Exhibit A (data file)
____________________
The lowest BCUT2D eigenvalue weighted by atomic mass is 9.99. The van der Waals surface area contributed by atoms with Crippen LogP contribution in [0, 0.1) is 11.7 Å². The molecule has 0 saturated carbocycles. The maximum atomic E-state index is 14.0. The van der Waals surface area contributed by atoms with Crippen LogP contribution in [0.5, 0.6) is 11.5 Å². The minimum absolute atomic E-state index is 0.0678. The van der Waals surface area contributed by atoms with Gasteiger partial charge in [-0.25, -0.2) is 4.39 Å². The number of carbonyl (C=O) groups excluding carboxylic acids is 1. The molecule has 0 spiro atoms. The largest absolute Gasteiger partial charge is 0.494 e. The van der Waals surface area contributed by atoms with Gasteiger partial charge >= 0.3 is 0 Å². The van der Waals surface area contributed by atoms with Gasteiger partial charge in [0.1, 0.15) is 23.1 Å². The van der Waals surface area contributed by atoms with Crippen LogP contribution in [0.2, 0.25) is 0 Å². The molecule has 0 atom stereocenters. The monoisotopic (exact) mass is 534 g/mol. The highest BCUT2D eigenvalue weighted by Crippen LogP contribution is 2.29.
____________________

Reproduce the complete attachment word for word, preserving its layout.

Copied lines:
The lowest BCUT2D eigenvalue weighted by atomic mass is 9.99. The van der Waals surface area contributed by atoms with Crippen LogP contribution in [0, 0.1) is 11.7 Å². The molecule has 0 saturated carbocycles. The maximum atomic E-state index is 14.0. The van der Waals surface area contributed by atoms with Crippen LogP contribution in [0.5, 0.6) is 11.5 Å². The minimum absolute atomic E-state index is 0.0678. The van der Waals surface area contributed by atoms with Gasteiger partial charge in [-0.25, -0.2) is 4.39 Å². The number of carbonyl (C=O) groups excluding carboxylic acids is 1. The molecule has 0 spiro atoms. The largest absolute Gasteiger partial charge is 0.494 e. The van der Waals surface area contributed by atoms with Gasteiger partial charge >= 0.3 is 0 Å². The van der Waals surface area contributed by atoms with Gasteiger partial charge in [0.1, 0.15) is 23.1 Å². The van der Waals surface area contributed by atoms with Crippen LogP contribution in [0.2, 0.25) is 0 Å². The molecule has 0 atom stereocenters. The monoisotopic (exact) mass is 534 g/mol. The highest BCUT2D eigenvalue weighted by Crippen LogP contribution is 2.29.